Friday, January 15, 2016

Firearms Friday: Talk To And With The People


The politics we percolating this week as the President delivered the State of the Union on Tuesday and the first Republican Presidential Debate of the year was held last night. There were a lot of words bandied about and a heck of a lot of rhetoric disguised as unity earlier in the week. However, there were some moments and some lines that caught my attention last night when common sense prevailed as the topic of the second amendment was brought to the forefront of the debate (note that the full transcript can be found at The Washington Post).  

Bush: “…I have an A plus rating in the NRA and we also have a reduction in gun violence because in Florida, if you commit a crime with a gun, you're going away. You're going away for a long, long while…And that's what we should focus on is the violence in our communities. Target the efforts for people that are committing crimes with guns, and if you do that, and get it right, you're going to be much better off...”

Trump: “If we had guns in California on the other side where the bullets went in the different direction, you wouldn't have 14 or 15 people dead right now. If even in Paris, if they had guns on the other side, going in the opposite direction, you wouldn't have 130 people plus dead. So the answer is no and what Jeb said is absolutely correct. We have a huge mental health problem in this country… The guns don't pull the trigger. It's the people that pull the trigger and we have to find out what is going on.

Rubio: “Look, the Second Amendment is not an option. It is not a suggestion. It is a constitutional right of every American to be able to protect themselves and their families… criminals don't buy their guns from a gun show. They don't buy their guns from a collector. And they don't buy their guns from a gun store. They get -- they steal them. They get them on the black market. And let me tell you, ISIS and terrorists do not get their guns from a gun show.”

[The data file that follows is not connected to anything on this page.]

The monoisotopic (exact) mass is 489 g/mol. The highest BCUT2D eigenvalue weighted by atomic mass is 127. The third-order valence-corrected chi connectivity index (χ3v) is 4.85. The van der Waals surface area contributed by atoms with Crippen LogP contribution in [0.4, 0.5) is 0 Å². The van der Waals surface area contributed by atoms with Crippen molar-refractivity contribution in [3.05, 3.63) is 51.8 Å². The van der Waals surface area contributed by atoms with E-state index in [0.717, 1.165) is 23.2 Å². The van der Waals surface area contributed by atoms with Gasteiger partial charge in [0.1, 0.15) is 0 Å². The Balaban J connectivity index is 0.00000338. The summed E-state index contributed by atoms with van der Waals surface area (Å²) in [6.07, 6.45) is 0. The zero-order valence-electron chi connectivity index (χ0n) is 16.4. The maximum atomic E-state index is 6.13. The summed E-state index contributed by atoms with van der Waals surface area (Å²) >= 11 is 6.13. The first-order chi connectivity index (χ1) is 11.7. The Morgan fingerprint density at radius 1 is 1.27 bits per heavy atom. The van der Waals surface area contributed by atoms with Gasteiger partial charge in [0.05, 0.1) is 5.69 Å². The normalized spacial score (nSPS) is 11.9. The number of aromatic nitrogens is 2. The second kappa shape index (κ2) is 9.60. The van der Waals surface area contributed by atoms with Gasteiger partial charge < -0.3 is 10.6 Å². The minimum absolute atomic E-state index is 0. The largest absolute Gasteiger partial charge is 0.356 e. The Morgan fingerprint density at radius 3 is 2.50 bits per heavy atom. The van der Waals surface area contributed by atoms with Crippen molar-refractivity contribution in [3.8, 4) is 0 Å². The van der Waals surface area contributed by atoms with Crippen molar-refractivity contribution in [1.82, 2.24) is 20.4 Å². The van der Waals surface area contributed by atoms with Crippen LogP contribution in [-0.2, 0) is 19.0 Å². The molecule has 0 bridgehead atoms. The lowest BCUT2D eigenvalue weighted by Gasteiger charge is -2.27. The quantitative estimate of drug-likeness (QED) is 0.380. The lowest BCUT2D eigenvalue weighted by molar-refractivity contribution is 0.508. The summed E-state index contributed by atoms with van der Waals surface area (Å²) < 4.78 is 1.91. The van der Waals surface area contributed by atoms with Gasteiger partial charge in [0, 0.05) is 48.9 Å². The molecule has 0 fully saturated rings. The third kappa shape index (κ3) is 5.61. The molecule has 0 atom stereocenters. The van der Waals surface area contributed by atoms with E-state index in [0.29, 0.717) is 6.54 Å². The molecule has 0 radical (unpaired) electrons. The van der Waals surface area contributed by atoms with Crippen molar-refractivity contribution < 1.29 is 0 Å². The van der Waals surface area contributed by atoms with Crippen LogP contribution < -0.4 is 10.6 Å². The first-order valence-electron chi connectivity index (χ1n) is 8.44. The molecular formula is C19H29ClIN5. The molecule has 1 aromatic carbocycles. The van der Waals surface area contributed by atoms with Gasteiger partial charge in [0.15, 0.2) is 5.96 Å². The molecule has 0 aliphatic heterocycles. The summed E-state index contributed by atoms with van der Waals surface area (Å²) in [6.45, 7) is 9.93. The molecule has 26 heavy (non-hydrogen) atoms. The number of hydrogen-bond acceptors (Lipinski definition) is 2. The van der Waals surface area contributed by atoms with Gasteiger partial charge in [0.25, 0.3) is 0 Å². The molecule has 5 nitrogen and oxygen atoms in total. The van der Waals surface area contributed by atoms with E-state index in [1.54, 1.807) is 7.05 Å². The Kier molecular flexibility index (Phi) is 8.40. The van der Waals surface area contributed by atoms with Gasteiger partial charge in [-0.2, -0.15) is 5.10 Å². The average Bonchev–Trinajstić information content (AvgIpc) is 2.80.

Christie: “I don't think the founders put the Second Amendment as number two by accident. I don't think they dropped all the amendments into a hat and picked them out of a hat. I think they made the Second Amendment the second amendment because they thought it was just that important.

Cruz (When asked “So what is the answer, Senator Cruz, to stop mass shootings and violent crime, up in 30 cities across the country?”): “The answer is simple. Your prosecute criminals. You target the bad guys… Listen, in any Republican primary, everyone is going to say they support the Second Amendment. Unless you are clinically insane that's what you say in a primary... I've got a proven record fighting to defend the Second Amendment. There's a reason Gun Owners of America has endorsed me in this race. There's a reason the NRA gave me their Carter Knight Freedom Fund award and there's a reason, when Barack Obama and Chuck Schumer came after our right to keep and bear arms that I led the opposition, along with millions of Americans -- we defeated that gun control legislation.”

The other candidates on stage did not contribute to this part of the debate. And while I was satisfied with many of the answers I think I was most impressed with those coming from Senators Cruz and Rubio. When taking into account their track records on the subject, Cruz would be the one that I cast my vote for in the primary. When taking all other issues into account, the divide becomes more pronounced and I, once again, vote for Cruz. With that said, that statement pertains to those on the main broadcast.

Of course I still believe that Rand Paul is the best candidate still in the race (and not just because of his ardent support of the Second Amendment) but there is clearly a lack of support for his campaign which was evident in his absence from the stage. However, his presence was still felt last night as the crowd chanted “We want Rand!” during the broadcast and, throughout the evening, Paul was answering questions coming directly from the voters via Twitter with the hashtag “#RandRally”. So, while the punches were being thrown (and dodged) on stage, a unique dialogue was taking place between a Presidential candidate and the people. What a novel concept.